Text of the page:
Your internship is viewed by would-be employers as a microcosm of your career going forward. Often, work performed as an intern is a strong indication of how you will perform once you’re hired as a full-time employee.
Of course, many interns will be vying for those open positions, making it very difficult for employers to make the right decision – which, from your perspective, is hiring you! So you need to help them help you ;-).
You must help them see the out-of-the-ordinary “internship wins” that affirm the interviewer’s choice of you; that they are making the right decision.
Sure, your university grades, the amount of knowledge you amassed, and where you interned will have an impact on your future employer’s decision. The key win factor, however, will always be your achievements during the internship.
So, how will you stand out in a sea of similar interns across all those firms, start-ups and corporations? Here are a few important tips:
Self-Manage Whenever Possible
Your employer is open to both innovation and improvements in their business. So, it’s going to be easy to convince them to do something new and exciting, right? Wrong!
Probably because of their previous experience with interns, most leaders are in the habit of thinking they know better than you. This mindset can make them rather limited/short-sighted about proposals coming from someone with your limited experience.
They are, of course, wrong in this approach; good ideas come from everywhere. Being wrong, however, doesn’t make it any less frustrating or challenging – which is why you’ll show them what you’re talking about first-hand.
Take initiative and show progress on new and innovative methods and projects. Track achievements, milestones and solutions. This way, when that full-time job interview time rolls around, you’ll be able to talk about the new initiatives and their impact on the company.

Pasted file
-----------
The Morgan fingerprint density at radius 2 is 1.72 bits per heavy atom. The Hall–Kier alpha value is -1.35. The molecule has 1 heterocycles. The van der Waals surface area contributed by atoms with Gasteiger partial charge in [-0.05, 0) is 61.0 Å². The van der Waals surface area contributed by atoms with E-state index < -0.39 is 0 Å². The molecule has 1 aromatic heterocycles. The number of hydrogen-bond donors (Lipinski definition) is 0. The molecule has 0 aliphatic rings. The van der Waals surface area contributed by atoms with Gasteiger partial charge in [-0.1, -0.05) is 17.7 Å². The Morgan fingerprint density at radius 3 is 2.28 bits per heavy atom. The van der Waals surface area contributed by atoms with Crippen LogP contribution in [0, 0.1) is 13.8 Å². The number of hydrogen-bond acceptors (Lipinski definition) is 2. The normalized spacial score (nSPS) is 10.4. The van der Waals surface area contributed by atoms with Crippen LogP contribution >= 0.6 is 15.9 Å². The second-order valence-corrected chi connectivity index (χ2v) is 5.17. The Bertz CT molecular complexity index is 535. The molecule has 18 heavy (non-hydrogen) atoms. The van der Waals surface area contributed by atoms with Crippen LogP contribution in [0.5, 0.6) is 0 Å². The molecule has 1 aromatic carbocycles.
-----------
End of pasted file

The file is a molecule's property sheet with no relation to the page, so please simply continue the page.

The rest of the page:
Research, Research, Research!
Research is analyzing and processing information; research is gaining new skills; research is finding the right “mentor”. Research is also learning how to add value to your team and absorbing everything around you so you’ll be able to process and deliver bigger and better results.
First and foremost, though, research is about your professional development; trying new things and overcoming your fear of failure. At some point during your internship, you’ll probably fail – perhaps badly and publicly. That failure will feel bad, no doubt; but you have to keep things in perspective, learn and keep trying.
When interview time rolls around, you’ll stand out by talking about a specific failure, and how you were able to grow from it. Your interviewer will welcome hearing that you spent time during your internship developing professionally; developing in-demand soft skills, identifying productive work habits – and researching.
Always Be Available
Have you mastered the art of looking busy? If you did, that false-hustle may come back to bite you in the behind.
You see, your boss is already worried about you not getting your base work done and achieving your goals. If they see this false-hustle – if they think you are already too busy to take on additional work – they may not offer you new and exciting work and responsibility; you’ll never get that memo about the new and innovating project.
Remember that you can always turn down a project if you can’t handle the load. Better to do a few projects right than failing at base duties. However, if you really want to hit the ground running once you’re out of your internship… always be available for new projects.
If you are already interning, you are just a step away from landing that dream job. As you perform your internship, keep in mind the interview for the full-time position that will follow. Be sure you can recall and recount “internship wins” to differentiate yourself as “the little intern who could” (and did!)!
About the Author: Haim Pekel is IQTELL’s Marketing Director. IQTELL is a cloud-based GTD app that helps you to increase your productivity and manage your personal information (PIM) on one app. Haim also writes on IQTELL’s Productivity Blog. IQTELL is currently in private beta; contact him on Google+!